Difference between genius and simply genius is razor thin

I might be dating myself with this example, but it’s a perfect example of how paying attention to your competition and making things easier for your customers can help you create enormous success for your business.

In the late-1970s and early-1980s, it was suddenly possible to more conveniently record home movies, record shows off of the television, and watch feature films at home, all thanks to videotape. 

Though the term “VHS” has become synonymous with the videotape format, much like Kleenex and Band-Aids, and Q-Tips, the earliest days of videotape recording also featured a battle for dominance between JVC’s VHS technology vs. Sony’s Betamax technology. 

The long and short of it is that VHS became the winning format, with Betamax falling deep into the caverns of history, despite what many described as being a superior technology. But why?

In a word: Simplicity. 

Why does simplicity matter when it comes to genius?

Both technologies were genius in their ability to create a whole new market in home entertainment. But only one manufacturer in this battle took a path toward simplicity for the consumer in their strategy, and that was JVC’s VHS format. 

One, the recording time per cassette was longer than that of Betamax, meaning you could record more content per cassette. 

Secondly, JVC was quick to create deals with movie and television studios, resulting in greater availability of content in the VHS format over those in the Betamax format. 

Lastly, and perhaps most importantly, JVC was wise to license their technology to whomever wanted to manufacture their own brand of VCRs, allowing those parties to compete for market share, and profiting no matter who would emerge as the leader in VCR sales. In contrast, Sony kept their Betamax technology proprietary until it was too late and VHS had already claimed dominance in the space. 

Simplicity can lead to brand and market dominance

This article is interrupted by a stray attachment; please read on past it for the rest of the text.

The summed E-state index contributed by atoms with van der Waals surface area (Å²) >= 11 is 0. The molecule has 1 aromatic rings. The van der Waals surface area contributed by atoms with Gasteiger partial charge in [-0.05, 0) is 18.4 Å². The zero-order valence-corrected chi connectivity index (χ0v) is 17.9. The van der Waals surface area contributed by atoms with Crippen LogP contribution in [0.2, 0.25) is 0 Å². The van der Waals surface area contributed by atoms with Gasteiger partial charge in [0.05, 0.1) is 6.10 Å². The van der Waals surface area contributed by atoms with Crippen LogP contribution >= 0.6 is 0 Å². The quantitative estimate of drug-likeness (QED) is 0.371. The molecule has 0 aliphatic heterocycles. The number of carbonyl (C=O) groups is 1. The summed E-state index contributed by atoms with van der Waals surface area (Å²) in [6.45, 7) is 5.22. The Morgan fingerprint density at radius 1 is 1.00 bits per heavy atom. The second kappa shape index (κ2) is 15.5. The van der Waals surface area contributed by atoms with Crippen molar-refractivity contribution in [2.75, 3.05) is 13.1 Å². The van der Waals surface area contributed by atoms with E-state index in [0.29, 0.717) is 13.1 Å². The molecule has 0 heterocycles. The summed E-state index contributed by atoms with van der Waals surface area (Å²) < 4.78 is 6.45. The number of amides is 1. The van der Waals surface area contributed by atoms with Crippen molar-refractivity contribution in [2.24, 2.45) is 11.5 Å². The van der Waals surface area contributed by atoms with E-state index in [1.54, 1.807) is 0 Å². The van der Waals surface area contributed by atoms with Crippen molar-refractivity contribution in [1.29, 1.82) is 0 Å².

Remember, at this time, this technology was still prohibitively expensive, and having a VHS player and a Betamax player was not only costly, it was also redundant. It would have been like having an iPod and a Zune simultaneously in the early-Aughts, or having an iPad Pro and a Surface now. Attainable, but pointless. 

The point is, JVC was genius not only in their technology but also in their strategy, because they did more than just create a high-quality product. They also created a marketplace (home entertainment), filled it with content (by making deals with studios), and made people’s ability to participate in enjoying their favorite content easily accessible (by licensing their technology to anyone who wanted to have their own line of VCR).

Before this seismic shift in how we consume entertainment, you either went to the movies to see a movie, and maybe it was played later on network television or in a movie theater that played older films, or you just didn’t see it. The same was true for television shows. You saw them when they aired, or you didn’t.

The emergence of this format proved that there was a demand (perhaps by creating the demand) for recording, buying, and even renting video cassettes. 

Most people just weren’t concerned about the minutiae of picture and audio quality, or other details specific to the technology, they simply wanted to know that the technology was affordable, easy to set up, and durable and reliable. 

Simplicity should be everywhere: Your product, your service, your strategy, and in your message!

To go back to the iPod example, sometimes the rule of simplicity applies as much to the message as it does to the technology itself. The iPod was first to market. The iPod came in a range of colors and storage sizes. And the iPod marketing copy was dead-simple: “1,000 Songs In Your Pocket.”

What’s more, the iPod was cool. Cool people listened to cool music on a cool device. Apple, perhaps better than any company in history, understood the critical nature of translating cool into sales, and they did so by being as simple as possible in their approach. Their products look good to the eye, they feel good to the touch, their controls are user-friendly, and their brand message is as clear as a bell. 

Have you wondered why your business is stuck on the precipice between genius and simply genius? The Cardone team can help you unlock your potential by simplifying your approach to finance, operations, marketing and more! 

The best way to arrive at simply genius is by attending a Cardone Ventures event. Join our team and a group of like-minded entrepreneurs to learn how to simplify your business and 10X your life. Register now while there are still spaces available!